Microsoft vs Google - ChatGPT taking over search?

Jaime Ferrando Huertas
January 16, 2023
 min read

If you haven't been living under a rock for the past few weeks, you've probably heard about the ChatGPT hype and how it's changed how people think of large language models (LLMs). You might not be aware that Microsoft and OpenAI, the firm behind ChatGPT, have been working closely together since 2019 [1]; there are speculations that Microsoft intends to increase its investment by $10 billion [2].

With regard to search, Microsoft has lagged behind Google for the last decade, but this partnership may enable them to overtake Google and take the lead. In this blog, we'll talk about what ChatGPT and upcoming LLMs might entail for the search industry, as well as how Microsoft might profit from them.

Can ChatGPT take over traditional search engines?

A study from Surge AI [3] compared Google and ChatGPT results for 500 search queries and dubbed ChatGPT an "existential threat" to Google. Users have claimed to regularly use ChatGPT as a partial replacement for search. When users were asked which one was better, ChatGPT scored better than conventional Google search:

But not everyone was happy when it comes to ChatGPT, when we look at the detailed reviews for each candidate, we see that while ChatGPT does have a higher average score, it has a higher variance, with more highs and lows.

Users seem to either love or hate ChatGPT, while Google had a consistently high score, failing to reach the "Amazing" score ChatGPT achieved. Let’s analyze what makes ChatWhile Google continually received good ratings, it fell short of ChatGPT's "Amazing" grade. Users appear to either adore or hate ChatGPT. Let's examine what makes ChatGPT “horrible” or“amazing”.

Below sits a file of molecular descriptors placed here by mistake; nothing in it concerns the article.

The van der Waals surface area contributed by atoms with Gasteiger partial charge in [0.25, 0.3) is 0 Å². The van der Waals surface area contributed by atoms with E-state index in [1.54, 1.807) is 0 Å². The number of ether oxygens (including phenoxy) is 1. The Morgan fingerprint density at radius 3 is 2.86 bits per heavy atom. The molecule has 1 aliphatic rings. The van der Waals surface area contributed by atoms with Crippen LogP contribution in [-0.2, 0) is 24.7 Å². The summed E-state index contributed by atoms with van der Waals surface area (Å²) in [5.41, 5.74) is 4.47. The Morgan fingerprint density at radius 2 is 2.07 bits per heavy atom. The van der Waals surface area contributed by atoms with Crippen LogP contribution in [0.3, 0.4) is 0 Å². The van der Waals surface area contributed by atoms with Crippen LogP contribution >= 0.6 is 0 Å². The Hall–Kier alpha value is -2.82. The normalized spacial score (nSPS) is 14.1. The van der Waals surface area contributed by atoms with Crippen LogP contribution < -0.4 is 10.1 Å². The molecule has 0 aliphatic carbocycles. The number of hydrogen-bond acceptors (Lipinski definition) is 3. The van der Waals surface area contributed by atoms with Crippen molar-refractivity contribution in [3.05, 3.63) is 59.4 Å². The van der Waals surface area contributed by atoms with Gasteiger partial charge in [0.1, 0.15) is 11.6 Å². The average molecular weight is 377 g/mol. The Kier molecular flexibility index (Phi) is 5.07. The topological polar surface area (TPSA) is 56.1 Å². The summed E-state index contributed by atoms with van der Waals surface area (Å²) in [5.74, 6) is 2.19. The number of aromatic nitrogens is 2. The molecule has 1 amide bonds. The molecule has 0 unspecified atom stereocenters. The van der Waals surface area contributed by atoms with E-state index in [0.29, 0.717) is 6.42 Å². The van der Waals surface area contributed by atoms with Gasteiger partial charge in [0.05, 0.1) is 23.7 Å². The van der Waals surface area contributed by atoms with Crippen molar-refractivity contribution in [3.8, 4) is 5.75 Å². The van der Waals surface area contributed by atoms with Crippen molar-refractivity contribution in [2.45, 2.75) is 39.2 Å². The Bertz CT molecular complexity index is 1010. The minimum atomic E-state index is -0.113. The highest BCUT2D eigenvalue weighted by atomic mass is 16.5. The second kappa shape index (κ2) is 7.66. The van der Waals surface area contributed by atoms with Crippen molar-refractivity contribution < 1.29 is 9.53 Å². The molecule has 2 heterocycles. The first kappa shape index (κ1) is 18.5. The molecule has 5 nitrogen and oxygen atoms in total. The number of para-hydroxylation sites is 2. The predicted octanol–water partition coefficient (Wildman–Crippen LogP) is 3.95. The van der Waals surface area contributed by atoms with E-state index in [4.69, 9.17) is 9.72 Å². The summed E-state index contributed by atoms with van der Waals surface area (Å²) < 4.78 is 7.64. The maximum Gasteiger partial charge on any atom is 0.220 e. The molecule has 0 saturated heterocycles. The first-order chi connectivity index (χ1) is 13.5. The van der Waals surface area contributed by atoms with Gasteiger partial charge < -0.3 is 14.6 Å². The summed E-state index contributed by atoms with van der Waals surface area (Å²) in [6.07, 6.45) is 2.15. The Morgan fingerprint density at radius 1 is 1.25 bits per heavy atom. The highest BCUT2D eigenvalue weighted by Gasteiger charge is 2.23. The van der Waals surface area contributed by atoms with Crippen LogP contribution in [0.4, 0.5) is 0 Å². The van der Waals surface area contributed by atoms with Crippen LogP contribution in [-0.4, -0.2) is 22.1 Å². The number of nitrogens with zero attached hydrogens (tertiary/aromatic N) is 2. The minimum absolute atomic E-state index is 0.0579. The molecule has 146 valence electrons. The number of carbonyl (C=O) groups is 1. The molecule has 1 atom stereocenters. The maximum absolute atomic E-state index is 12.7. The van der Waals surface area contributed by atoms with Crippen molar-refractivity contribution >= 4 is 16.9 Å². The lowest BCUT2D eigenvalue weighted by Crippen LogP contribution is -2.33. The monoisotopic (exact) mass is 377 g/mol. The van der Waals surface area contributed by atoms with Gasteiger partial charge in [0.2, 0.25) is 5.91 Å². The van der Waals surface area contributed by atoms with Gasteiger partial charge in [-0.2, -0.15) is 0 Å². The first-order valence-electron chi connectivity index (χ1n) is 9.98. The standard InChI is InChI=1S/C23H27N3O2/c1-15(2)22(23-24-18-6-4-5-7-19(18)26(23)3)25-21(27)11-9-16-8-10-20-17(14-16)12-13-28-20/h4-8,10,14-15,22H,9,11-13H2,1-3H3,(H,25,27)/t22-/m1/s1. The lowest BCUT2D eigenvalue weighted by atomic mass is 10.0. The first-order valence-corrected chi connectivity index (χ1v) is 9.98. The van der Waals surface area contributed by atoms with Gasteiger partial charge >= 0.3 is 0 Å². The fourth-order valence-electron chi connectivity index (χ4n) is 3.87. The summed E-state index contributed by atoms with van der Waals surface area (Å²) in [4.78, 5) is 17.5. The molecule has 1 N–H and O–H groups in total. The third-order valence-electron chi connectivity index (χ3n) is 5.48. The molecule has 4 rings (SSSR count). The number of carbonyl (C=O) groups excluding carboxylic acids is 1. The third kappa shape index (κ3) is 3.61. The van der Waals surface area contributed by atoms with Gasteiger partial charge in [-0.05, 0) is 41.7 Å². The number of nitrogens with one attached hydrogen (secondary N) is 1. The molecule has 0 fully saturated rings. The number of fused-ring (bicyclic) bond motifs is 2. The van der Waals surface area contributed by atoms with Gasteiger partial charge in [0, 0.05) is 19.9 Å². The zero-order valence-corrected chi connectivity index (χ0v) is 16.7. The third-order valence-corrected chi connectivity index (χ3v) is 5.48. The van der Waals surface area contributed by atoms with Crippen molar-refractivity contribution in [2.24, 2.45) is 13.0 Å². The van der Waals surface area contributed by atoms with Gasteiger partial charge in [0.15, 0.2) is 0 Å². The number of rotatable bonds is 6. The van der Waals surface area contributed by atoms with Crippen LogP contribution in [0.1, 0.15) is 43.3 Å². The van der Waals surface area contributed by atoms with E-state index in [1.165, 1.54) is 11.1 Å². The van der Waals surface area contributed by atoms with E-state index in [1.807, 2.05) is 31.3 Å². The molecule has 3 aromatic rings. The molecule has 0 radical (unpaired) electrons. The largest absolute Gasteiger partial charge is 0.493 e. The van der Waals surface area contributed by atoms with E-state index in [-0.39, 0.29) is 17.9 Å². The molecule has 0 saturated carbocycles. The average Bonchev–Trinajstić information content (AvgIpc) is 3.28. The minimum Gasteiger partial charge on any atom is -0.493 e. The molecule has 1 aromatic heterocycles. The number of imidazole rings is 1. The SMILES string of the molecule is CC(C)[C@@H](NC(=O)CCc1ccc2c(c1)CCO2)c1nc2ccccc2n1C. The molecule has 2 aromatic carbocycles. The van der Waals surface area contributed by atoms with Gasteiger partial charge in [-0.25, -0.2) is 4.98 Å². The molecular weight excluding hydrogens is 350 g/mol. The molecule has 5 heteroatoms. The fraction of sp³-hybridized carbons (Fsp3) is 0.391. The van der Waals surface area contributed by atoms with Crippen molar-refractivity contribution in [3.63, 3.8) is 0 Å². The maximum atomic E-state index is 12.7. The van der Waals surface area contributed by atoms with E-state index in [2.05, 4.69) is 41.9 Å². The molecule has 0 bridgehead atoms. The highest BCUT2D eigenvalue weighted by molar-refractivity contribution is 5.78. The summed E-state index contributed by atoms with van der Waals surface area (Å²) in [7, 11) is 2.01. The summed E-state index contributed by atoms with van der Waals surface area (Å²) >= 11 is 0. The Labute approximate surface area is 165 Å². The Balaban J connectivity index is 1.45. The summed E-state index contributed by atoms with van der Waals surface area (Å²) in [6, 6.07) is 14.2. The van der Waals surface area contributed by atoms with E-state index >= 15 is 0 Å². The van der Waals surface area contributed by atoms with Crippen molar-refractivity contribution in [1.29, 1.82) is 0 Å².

The horrible

  • Wrong Answers: misleading impression of greatness and overconfidence: Sam Altman (OpenAI’s CEO) warned about its use for important topics [4].  ChatGPT can not be trusted to provide rightful information.

  • Lack of internet access: ChatGPT is unaware of recent events because it is based on the GPT3 model, which was trained sometime in 2021. Yes, it can answer complex questions, but you can't use it to see how my most recent football game ended 😞. Unlike Google, which is brilliant at surfacing live information about any sports query.
  • Bias Issues: ChatGPT results might be biased or unfair. In fact, ChatGPT has displayed discrimination toward members of minority groups. This is likely a symptom of bias in the training data.

Example of ChatGPT bias from @XX [5]

The amazing

  • Answering questions: ChatGPT is great at answering questions, you could ask about wildly different topics and get a concise answer which will be right most of the time. From asking mathematical problems, writing code, or synthesizing concepts.
  • Copywriting: From writing to restyling people are using ChatGPT to help them write articles, greatly empowering writers to create content. Even I used it to correct my grammar in this blog post!
  • Passing academic tests: ChatGPT was recently banned by the New York City Department of Education ********[11] as students would often fill their writing homework with it. We have seen it take IQ tests with results from 83 [6] to 147 [7] — even passing a practice bar exam!

For me, ChatGPT has replaced some of the searches I used to make on Google and has evolved into a tool in my daily routine. When the solution to a coding query is probably buried beneath disorganized library documentation, ChatGPT can easily find the answer.

We have seen promising startups defy google search with even less powerful AI models. offers a redesigned AI-powered search engine that promises greater personalization. You started providing a ChatGPT-style chatbot on its website that can respond to inquiries and carry on a discussion, expanding the use of artificial intelligence in online technologies. Additionally, it offers conventional search, and lately, stable diffusion capabilities for generative AI tools were added.

How can LLMs give Microsoft the edge over Google?